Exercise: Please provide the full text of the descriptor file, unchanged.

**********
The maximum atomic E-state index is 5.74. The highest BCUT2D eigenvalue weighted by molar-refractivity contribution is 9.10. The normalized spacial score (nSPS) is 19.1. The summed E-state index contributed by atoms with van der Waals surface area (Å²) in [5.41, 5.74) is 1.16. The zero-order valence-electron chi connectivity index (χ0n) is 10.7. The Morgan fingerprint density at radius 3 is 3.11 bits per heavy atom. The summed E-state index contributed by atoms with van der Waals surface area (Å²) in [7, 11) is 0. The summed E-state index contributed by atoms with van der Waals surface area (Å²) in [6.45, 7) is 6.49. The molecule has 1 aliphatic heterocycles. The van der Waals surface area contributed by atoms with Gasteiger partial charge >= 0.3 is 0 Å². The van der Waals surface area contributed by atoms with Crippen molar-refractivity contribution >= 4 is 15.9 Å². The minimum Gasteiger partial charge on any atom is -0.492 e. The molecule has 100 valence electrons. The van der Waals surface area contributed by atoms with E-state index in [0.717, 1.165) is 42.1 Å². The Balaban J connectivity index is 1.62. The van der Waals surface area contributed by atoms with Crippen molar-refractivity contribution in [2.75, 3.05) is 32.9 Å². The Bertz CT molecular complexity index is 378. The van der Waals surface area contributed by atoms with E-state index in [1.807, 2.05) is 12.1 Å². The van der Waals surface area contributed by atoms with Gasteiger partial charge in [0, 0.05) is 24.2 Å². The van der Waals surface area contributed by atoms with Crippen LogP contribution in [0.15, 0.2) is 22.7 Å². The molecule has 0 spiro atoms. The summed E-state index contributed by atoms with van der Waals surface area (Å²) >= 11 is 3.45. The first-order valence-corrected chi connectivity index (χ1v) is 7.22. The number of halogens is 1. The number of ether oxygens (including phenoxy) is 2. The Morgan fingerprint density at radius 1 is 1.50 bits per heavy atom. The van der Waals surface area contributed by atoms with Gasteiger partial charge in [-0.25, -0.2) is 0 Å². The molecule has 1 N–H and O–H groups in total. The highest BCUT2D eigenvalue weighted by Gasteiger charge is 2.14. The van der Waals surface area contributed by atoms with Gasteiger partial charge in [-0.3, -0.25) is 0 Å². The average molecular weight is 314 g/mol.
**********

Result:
The maximum atomic E-state index is 5.74. The highest BCUT2D eigenvalue weighted by molar-refractivity contribution is 9.10. The normalized spacial score (nSPS) is 19.1. The summed E-state index contributed by atoms with van der Waals surface area (Å²) in [5.41, 5.74) is 1.16. The zero-order valence-electron chi connectivity index (χ0n) is 10.7. The Morgan fingerprint density at radius 3 is 3.11 bits per heavy atom. The summed E-state index contributed by atoms with van der Waals surface area (Å²) in [7, 11) is 0. The summed E-state index contributed by atoms with van der Waals surface area (Å²) in [6.45, 7) is 6.49. The molecule has 1 aliphatic heterocycles. The van der Waals surface area contributed by atoms with Gasteiger partial charge >= 0.3 is 0 Å². The van der Waals surface area contributed by atoms with Crippen molar-refractivity contribution >= 4 is 15.9 Å². The minimum Gasteiger partial charge on any atom is -0.492 e. The molecule has 100 valence electrons. The van der Waals surface area contributed by atoms with E-state index in [0.717, 1.165) is 42.1 Å². The Balaban J connectivity index is 1.62. The van der Waals surface area contributed by atoms with Crippen molar-refractivity contribution in [2.75, 3.05) is 32.9 Å². The Bertz CT molecular complexity index is 378. The van der Waals surface area contributed by atoms with E-state index in [1.807, 2.05) is 12.1 Å². The van der Waals surface area contributed by atoms with Gasteiger partial charge in [0, 0.05) is 24.2 Å². The van der Waals surface area contributed by atoms with Crippen LogP contribution in [0.15, 0.2) is 22.7 Å². The molecule has 0 spiro atoms. The summed E-state index contributed by atoms with van der Waals surface area (Å²) >= 11 is 3.45. The first-order valence-corrected chi connectivity index (χ1v) is 7.22. The number of halogens is 1. The number of ether oxygens (including phenoxy) is 2. The Morgan fingerprint density at radius 1 is 1.50 bits per heavy atom. The van der Waals surface area contributed by atoms with Gasteiger partial charge in [-0.25, -0.2) is 0 Å². The molecule has 1 N–H and O–H groups in total. The highest BCUT2D eigenvalue weighted by Gasteiger charge is 2.14. The van der Waals surface area contributed by atoms with Gasteiger partial charge in [-0.3, -0.25) is 0 Å². The average molecular weight is 314 g/mol.